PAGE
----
M-Pa200-Z was also significantly more efficacious than HRZE on 3 of the 5 secondary outcome measures. There were no differences from the above when adjusted for site, HIV status, or baseline CFU as baseline co-variates.

30%, 32%, and 23% of participants in the M-Pa100-M-Z, M-Pa200-Z, and M-Pa200-Z MDR groups, respectively, experienced at least 1 Grade 3 adverse event, and only 5%, 15%, and 8%, respectively, experienced a grade 4 adverse events.

On the basis of these data, TB Alliance will advance PaMZ to a global Phase 3 clinical trial named STAND (Shortening Treatment by Advancing Novel Regimens) by the end of 2014, provided adequate funding is secured.

The study will consist of 5 treatment arms of 300 participants each. The first 2 arms will receive M-Pa100-Z and M-Pa200-Z for 4 months. The third arm will receive M-Pa200-Z for 6 months, and the fourth arm will receive HZRE for 6 months. These 4 treatment arms for people with drug-sensitive TB will be randomized. The drug-resistant TB arm will also receive M-Pa200-Z for 6 months. Participants in the study will be followed up at 12 and 24 months after randomization.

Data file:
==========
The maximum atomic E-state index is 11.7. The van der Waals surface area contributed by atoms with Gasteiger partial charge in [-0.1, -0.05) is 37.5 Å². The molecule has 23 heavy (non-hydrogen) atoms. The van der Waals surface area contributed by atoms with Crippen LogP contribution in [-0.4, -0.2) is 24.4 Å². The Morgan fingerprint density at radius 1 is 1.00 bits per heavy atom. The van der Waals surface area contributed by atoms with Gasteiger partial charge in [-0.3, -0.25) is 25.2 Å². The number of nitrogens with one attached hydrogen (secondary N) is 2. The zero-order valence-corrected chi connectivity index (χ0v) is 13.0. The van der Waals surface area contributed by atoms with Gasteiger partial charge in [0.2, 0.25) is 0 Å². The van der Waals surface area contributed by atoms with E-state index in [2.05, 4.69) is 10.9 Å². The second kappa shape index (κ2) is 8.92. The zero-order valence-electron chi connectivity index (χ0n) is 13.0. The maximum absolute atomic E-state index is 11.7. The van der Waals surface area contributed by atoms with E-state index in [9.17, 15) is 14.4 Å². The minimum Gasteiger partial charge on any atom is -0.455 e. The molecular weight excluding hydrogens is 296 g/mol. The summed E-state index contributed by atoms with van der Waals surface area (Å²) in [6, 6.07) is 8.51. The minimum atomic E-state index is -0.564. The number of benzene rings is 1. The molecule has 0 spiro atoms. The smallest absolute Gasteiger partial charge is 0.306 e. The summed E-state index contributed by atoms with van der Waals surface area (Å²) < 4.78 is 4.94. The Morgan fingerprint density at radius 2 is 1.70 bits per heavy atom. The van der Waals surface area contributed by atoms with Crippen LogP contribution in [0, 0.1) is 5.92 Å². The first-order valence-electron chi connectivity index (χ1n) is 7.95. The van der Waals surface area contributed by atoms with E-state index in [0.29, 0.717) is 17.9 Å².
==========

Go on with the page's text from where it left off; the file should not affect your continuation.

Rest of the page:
If it proves effective in a Phase 3 trial, the new regimen would reduce the pill burden associated with MDR-TB treatment by 97% and reduce its cost dramatically. Both moxifloxacin and pyrazinamide are generic antibiotics, and the TB Alliance estimates that the new regimen might reduce the cost of MDR-TB treatment by 90%.



D Everitt, R Dawson, A Diacon, et al. Randomized trial of the bactericidal activity of 8-weeks treatment with moxifloxacin, Pa-824, and pyrazinamide in drug sensitive and multi-drug resistant tuberculosis. 20th International AIDS Conference (AIDS 2014). Melbourne, July 20-25, 2014. Abstract MOAB0202.